15. Rod Stevens says:

    There’s a fatal flaw in this article, encapsulated in this statement: “we’re just moving the lines that divide the children who receive a good education from those who don’t.”
    Don’t confuse higher test scores with better education. Those higher test scores are likely coming from learning that has gone on in the home.

    Gentrification brings demanding parents, and the higher standards they ask for may ripple to other schools. Without these demanding consumers, increased spending will not necessarily improve schools.

  16. Gloria M says:

    Rod Stevens: Good point; the higher test scores represent students who are better positioned for school success, not schools that are better at teaching them. But I’m doubtful about a ripple effect. Ideally, we would have integrated schools in which the middle-class parents who have the time and social capital to be more demanding for their own children (I hope that they demand a literature-rich curriculum with arts and languages, science and social studies, field trips, recess and play time) are also influencing education for the children of working-class and poor parents, who attend the same schools as their own kids. If our schools are not integrated by race and class, we may wind up with a stratified system in which the middle-class kids at the “good” schools get progressive, activity-based learning, and the poor kids at the “bad” schools are more likely to get worksheets and test prep, because at schools that are labeled failing, the focus necessarily shifts to the scores rather than the students. The kids at the “good” schools will perceive that they enjoy school and are good at it, so they will want to extend their schooling by going to college, while the kids at the “bad” schools will perceive that school is boring and difficult, and they will be eager to be done with it as soon as possible. But whether our children are in integrated schools or segregated schools, as parents, one of the best things we could do would be to insist that all children in all schools get the same opportunities we want for our own. John Dewey said it best: “What the best and wisest parent wants for his child, that must the community want for all of its children. Any other aim for our schools is narrow and unlovely — acted upon, it destroys our democracy.”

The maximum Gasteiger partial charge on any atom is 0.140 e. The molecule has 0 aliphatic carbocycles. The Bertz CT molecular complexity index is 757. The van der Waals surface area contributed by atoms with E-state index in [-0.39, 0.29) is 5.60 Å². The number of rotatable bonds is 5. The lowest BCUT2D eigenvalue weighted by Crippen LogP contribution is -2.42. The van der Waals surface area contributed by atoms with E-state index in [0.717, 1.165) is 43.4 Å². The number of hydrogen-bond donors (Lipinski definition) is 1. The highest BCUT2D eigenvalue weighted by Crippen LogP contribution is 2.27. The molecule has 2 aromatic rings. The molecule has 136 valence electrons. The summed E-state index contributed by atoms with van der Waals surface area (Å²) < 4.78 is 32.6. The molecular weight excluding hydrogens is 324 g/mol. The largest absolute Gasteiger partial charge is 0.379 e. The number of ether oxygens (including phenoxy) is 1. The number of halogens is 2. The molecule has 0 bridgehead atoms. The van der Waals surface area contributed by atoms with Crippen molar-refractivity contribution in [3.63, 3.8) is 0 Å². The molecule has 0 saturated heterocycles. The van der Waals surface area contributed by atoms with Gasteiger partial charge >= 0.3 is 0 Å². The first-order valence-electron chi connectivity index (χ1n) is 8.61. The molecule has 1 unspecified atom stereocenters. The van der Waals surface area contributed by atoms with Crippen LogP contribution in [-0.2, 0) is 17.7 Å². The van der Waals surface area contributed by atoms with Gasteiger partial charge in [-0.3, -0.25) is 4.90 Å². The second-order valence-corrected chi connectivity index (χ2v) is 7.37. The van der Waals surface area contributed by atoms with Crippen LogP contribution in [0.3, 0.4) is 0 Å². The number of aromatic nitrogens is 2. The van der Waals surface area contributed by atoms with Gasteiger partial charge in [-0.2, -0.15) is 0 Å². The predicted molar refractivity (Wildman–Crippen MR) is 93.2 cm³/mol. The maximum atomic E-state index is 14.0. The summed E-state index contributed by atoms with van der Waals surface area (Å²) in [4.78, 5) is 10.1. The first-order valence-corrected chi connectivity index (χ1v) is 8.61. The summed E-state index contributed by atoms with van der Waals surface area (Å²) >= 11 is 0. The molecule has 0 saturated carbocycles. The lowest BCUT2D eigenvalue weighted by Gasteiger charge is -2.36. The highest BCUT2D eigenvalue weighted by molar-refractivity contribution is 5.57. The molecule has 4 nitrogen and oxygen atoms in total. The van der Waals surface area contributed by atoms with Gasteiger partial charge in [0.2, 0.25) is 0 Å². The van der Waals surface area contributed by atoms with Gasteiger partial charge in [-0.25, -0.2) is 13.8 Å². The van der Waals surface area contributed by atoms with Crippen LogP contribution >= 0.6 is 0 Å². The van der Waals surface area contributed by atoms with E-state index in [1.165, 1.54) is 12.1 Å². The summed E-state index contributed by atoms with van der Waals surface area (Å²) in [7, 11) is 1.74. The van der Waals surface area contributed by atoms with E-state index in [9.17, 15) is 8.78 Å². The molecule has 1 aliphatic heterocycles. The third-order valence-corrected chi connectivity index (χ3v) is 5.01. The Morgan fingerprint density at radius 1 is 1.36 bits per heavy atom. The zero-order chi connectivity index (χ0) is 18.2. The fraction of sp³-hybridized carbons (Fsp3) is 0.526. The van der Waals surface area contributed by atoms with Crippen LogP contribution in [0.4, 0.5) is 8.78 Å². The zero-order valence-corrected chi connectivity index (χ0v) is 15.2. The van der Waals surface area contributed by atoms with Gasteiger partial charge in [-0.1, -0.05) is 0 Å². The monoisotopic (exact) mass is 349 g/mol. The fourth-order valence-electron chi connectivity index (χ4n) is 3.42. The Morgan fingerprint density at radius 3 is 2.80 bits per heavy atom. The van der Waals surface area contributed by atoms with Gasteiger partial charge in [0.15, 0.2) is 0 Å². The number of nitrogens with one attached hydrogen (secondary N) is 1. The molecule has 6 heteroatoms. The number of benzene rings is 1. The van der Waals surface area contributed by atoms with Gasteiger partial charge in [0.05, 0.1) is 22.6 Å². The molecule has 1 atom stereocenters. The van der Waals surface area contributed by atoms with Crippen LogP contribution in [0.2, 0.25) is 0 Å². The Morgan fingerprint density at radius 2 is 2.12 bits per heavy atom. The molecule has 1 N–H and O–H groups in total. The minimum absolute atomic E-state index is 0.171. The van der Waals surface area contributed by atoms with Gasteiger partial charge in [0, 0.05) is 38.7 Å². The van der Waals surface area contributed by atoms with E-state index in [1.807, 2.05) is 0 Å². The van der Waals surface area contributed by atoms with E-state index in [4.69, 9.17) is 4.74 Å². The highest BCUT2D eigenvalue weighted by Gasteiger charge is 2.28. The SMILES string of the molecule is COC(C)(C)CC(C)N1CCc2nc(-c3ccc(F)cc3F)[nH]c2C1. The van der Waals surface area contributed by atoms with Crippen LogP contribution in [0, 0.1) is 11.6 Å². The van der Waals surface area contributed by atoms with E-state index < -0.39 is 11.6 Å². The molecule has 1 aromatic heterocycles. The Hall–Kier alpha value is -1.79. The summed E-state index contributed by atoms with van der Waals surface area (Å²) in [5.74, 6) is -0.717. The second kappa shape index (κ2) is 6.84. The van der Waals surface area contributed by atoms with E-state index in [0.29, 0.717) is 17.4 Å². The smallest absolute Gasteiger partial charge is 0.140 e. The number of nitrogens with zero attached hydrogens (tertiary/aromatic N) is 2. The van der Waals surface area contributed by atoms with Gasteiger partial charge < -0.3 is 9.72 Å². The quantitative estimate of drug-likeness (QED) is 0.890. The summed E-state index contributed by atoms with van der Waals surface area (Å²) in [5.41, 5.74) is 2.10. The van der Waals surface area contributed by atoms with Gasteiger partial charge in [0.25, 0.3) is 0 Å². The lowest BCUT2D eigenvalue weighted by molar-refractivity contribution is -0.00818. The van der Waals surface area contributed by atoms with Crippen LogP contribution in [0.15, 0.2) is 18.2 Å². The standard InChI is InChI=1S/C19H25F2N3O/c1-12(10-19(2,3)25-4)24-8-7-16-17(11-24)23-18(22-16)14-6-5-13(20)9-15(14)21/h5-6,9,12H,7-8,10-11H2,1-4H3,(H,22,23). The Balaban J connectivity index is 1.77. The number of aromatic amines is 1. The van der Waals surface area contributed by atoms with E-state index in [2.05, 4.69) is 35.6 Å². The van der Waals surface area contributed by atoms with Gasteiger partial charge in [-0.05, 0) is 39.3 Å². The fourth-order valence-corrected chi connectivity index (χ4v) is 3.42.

17. Rod Stevens says:

    Gloria M: I was dubious about that “rippling” myself as I wrote that, but demanding parents will ultimately ask for more, the schools will have to provide at least some of what they ask for, more students will want to go there, and the parents of the students who are turned away will seek some of the qualities in the good schools in the schools they have had to settle for.

  18. Rod Stevens says:

    Gloria M:

    P.S. Do you remember the Kurt Vonegut story in which they handicapped anyone who was exceptional, putting weights on the ballerinas who could leap higher, and buzzers in the brains of smart people? Sometimes we see the same in education, in which people say that we need to spread the active parents around and make sure there are exceptional kids in every classroom, essentially sacrificing the education of those kids to the “greater good”.